“I just want more of her.” A wonderful piece on the late lamented food writer, Laurie Colwin.

Sweet Sassy What?

Dear Ann,
Sometimes I think you’re a regular person, who talks, you know, regular? Then you say something like “sweet sassy molassy.” What are we, moseying now? Land o’ Goshen! Sakes alive! Whatever!
Anyway, I’m back from Omaha (where people mostly talk regular, except for drinking pop and carrying groceries in sacks and calling that lid on the house a ‘ruff’). All is well in Omaha. One highlight was a fambly block party in honor of a young cousin’s high school graduation. The entertainment at this righteous affair included this:
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And this:
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Yes. That’s me, called up to croon ‘Crazy’ by request of Most Moisturized Mom, who likes to invoke the spirit of Patsy at life-cycle celebrations. I was working on zero alcohol, people, in broad daylight. If you are in the Omaha area, and find yourself in need of professional karaoke services, I highly recommend Brandy & Barry-oke. Barry can really sing, if you are in need of a duet partner, and the playlist is deep and wide.
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The list included Fraggle Rock and Twinkle Twinkle Little Star. (This group also sang “American Pie”. Which is a very long song.)
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Here’s Most Moisturized Mom and her brothers proving that it’s A DAMNABLE LIE that humans don’t get cuter with age. That’s Uncle Terry on the left (en route to a Jimmy Buffett impersonator throwdown), and Uncle Pauly on the right. (In another episode of John Deere Presents: Uncle Pauly’s Tales of the Highway Maintain-ance Crew, Mom recently drove a rental car out on the highway looking for Uncle Pauly so she could tell him about a minor family emergency. Uncle Pauly saw her pull up beside his truck and thought, “What’s this little old lady want?” Immediately followed by “Crap! It’s my sister!”)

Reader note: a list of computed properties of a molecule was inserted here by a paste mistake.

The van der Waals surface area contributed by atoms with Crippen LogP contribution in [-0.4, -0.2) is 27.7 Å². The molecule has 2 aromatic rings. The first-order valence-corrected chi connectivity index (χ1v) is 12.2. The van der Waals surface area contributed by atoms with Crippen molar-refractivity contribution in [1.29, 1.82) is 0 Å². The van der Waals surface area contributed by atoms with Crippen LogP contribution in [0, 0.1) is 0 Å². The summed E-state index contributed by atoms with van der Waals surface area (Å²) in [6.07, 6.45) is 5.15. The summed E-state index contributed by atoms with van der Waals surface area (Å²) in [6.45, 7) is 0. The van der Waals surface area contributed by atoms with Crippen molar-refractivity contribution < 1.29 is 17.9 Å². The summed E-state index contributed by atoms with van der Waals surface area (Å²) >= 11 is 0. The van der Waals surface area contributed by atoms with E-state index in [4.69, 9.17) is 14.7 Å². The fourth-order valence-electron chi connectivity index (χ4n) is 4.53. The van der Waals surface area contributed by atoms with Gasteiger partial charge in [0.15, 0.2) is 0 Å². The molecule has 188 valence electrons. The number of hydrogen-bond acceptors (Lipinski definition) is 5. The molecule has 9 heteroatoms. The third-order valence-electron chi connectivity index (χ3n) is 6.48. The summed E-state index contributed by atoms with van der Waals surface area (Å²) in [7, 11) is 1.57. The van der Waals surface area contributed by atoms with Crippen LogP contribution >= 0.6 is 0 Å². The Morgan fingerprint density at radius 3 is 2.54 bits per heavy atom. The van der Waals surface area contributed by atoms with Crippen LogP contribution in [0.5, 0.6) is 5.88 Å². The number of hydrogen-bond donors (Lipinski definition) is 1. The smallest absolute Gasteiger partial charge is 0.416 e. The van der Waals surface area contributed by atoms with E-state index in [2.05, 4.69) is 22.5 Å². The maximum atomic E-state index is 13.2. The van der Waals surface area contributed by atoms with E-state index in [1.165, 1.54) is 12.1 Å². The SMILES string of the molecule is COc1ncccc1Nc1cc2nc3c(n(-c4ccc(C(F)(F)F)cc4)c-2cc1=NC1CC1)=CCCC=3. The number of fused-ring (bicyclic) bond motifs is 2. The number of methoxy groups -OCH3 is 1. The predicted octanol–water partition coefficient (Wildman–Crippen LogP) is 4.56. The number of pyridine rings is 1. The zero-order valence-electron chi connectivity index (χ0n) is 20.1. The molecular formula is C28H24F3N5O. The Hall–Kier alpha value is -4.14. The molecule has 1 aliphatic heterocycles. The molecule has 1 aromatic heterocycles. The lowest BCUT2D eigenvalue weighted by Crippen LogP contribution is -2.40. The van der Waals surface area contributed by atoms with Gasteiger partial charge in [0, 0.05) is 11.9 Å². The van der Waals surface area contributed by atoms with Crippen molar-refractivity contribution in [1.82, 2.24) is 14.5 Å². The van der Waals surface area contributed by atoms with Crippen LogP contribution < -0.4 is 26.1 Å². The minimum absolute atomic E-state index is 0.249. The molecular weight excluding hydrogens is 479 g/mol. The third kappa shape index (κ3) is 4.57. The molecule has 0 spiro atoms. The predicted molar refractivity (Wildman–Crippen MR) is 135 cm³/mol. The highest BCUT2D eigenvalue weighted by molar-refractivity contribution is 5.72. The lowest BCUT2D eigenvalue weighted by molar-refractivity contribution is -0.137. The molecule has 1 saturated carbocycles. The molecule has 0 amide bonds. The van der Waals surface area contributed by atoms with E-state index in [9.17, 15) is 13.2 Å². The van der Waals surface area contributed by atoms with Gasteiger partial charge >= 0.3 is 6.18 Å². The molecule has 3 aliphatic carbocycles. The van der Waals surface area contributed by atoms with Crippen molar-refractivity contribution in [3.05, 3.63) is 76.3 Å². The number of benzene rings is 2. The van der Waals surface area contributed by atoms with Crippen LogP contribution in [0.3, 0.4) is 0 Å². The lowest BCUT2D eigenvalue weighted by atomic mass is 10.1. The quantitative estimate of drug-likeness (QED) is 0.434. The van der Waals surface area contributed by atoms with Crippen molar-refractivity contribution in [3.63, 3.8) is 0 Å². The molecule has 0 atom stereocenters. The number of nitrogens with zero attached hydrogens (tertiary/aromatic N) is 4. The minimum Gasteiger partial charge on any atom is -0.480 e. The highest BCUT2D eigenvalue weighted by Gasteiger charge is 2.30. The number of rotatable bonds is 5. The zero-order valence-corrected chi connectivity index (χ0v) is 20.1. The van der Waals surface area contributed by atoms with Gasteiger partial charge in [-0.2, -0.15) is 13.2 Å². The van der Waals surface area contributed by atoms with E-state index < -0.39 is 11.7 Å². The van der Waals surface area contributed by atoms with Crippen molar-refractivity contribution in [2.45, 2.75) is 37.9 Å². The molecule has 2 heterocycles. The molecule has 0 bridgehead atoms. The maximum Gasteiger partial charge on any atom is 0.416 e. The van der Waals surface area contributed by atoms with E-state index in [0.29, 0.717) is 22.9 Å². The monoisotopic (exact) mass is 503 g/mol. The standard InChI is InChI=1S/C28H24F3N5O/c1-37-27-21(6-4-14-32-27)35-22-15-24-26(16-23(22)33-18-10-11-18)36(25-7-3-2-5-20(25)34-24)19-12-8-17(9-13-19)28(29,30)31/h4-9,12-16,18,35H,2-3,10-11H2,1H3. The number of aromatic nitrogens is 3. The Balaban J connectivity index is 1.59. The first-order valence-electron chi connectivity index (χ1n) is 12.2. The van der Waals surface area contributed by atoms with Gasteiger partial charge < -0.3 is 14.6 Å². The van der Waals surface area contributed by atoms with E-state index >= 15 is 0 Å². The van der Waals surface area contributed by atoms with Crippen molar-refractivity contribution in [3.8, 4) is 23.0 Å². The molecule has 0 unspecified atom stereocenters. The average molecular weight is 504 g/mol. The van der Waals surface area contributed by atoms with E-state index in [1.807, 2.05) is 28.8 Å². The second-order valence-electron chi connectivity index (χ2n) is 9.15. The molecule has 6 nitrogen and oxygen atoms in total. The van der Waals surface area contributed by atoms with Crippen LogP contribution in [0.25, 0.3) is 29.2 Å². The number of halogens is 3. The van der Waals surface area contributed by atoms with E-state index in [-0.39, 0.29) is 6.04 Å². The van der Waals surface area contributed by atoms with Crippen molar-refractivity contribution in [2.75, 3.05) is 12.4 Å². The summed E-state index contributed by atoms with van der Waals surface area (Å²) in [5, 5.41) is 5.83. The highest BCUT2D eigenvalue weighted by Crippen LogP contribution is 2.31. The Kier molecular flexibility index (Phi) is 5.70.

Big Love
In terms of knitting, I do not have a lot to show. As you know, I have been preoccupied with steaming and manicuring and otherwise grooming handknits to show their best selves –their immortal souls–for the camera. But I managed to squeeze in a touch of mitering.
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Look! It’s Big Miter! It was really fun when it got down to 72 stitches and it seemed like a normal miter again, zipping along.
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According to my Susan Bates MiterChek (shown above–it’s a pain hauling that thing around in my knitting bag), Big Miter is exactly 5 normal miters square, or the equivalent of 25 normal miters. But I can guaran-frickin’-tee you that I could knit 25 normal miters much faster than Big Miter. It’s all explained by the Psychology of Knitting. Things that seem to go faster, do go faster, even if you have to do a lot more of them. Big Miter was an arduous thing, a lengthy thing, and the striping was frequent. Now I have to figure out how to frame it up and make it into something for Dotty Chair to wear. All suggestions welcome, as I am lacking my usual fierce mojo on this one. I am apt to commit something boring. Big Miter deserves better. It’s so big, you know.